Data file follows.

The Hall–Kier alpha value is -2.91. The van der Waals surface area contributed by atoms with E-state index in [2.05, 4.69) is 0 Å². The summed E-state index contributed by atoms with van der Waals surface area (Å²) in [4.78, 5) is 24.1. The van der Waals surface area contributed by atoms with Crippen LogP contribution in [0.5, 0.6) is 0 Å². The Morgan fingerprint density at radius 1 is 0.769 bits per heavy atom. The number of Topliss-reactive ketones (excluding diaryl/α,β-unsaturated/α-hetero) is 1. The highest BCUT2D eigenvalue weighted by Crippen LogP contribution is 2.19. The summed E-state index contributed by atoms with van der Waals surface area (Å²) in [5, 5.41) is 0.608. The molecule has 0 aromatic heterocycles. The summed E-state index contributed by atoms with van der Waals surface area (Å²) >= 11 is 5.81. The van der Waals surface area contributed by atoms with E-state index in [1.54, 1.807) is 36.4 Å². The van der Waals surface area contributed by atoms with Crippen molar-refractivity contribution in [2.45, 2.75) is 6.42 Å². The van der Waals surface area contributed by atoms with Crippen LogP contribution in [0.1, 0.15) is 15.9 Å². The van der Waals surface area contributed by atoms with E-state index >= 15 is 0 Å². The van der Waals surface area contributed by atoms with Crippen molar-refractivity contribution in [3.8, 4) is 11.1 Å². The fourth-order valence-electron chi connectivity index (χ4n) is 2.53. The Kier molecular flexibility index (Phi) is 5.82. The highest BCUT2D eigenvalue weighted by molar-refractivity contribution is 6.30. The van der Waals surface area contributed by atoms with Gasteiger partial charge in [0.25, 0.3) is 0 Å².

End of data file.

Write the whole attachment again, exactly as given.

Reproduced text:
The Hall–Kier alpha value is -2.91. The van der Waals surface area contributed by atoms with E-state index in [2.05, 4.69) is 0 Å². The summed E-state index contributed by atoms with van der Waals surface area (Å²) in [4.78, 5) is 24.1. The van der Waals surface area contributed by atoms with Crippen LogP contribution in [0.5, 0.6) is 0 Å². The Morgan fingerprint density at radius 1 is 0.769 bits per heavy atom. The number of Topliss-reactive ketones (excluding diaryl/α,β-unsaturated/α-hetero) is 1. The highest BCUT2D eigenvalue weighted by Crippen LogP contribution is 2.19. The summed E-state index contributed by atoms with van der Waals surface area (Å²) in [5, 5.41) is 0.608. The molecule has 0 aromatic heterocycles. The summed E-state index contributed by atoms with van der Waals surface area (Å²) >= 11 is 5.81. The van der Waals surface area contributed by atoms with E-state index in [1.54, 1.807) is 36.4 Å². The van der Waals surface area contributed by atoms with Crippen molar-refractivity contribution in [2.45, 2.75) is 6.42 Å². The van der Waals surface area contributed by atoms with Crippen LogP contribution in [0.1, 0.15) is 15.9 Å². The van der Waals surface area contributed by atoms with E-state index >= 15 is 0 Å². The van der Waals surface area contributed by atoms with Crippen molar-refractivity contribution in [3.8, 4) is 11.1 Å². The fourth-order valence-electron chi connectivity index (χ4n) is 2.53. The Kier molecular flexibility index (Phi) is 5.82. The highest BCUT2D eigenvalue weighted by molar-refractivity contribution is 6.30. The van der Waals surface area contributed by atoms with Gasteiger partial charge in [0.25, 0.3) is 0 Å².